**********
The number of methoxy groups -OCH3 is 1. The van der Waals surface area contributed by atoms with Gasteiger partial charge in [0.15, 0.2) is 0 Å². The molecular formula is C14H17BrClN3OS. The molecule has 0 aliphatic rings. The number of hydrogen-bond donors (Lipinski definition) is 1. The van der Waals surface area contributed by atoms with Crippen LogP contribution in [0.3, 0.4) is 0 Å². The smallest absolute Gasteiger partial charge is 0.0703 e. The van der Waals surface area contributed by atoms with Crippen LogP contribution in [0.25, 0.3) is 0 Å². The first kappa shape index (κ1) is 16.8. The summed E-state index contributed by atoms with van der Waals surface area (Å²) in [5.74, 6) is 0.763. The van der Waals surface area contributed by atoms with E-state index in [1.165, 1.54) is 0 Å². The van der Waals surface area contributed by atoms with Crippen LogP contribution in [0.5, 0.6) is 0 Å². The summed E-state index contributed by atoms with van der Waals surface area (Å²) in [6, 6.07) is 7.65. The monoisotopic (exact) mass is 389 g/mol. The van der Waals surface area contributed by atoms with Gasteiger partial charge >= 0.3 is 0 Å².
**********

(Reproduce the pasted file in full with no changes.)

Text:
The number of methoxy groups -OCH3 is 1. The van der Waals surface area contributed by atoms with Gasteiger partial charge in [0.15, 0.2) is 0 Å². The molecular formula is C14H17BrClN3OS. The molecule has 0 aliphatic rings. The number of hydrogen-bond donors (Lipinski definition) is 1. The van der Waals surface area contributed by atoms with Crippen LogP contribution in [0.3, 0.4) is 0 Å². The smallest absolute Gasteiger partial charge is 0.0703 e. The van der Waals surface area contributed by atoms with Crippen LogP contribution in [0.25, 0.3) is 0 Å². The first kappa shape index (κ1) is 16.8. The summed E-state index contributed by atoms with van der Waals surface area (Å²) in [5.74, 6) is 0.763. The van der Waals surface area contributed by atoms with E-state index in [1.165, 1.54) is 0 Å². The van der Waals surface area contributed by atoms with Crippen LogP contribution in [0.5, 0.6) is 0 Å². The summed E-state index contributed by atoms with van der Waals surface area (Å²) in [6, 6.07) is 7.65. The monoisotopic (exact) mass is 389 g/mol. The van der Waals surface area contributed by atoms with Gasteiger partial charge >= 0.3 is 0 Å².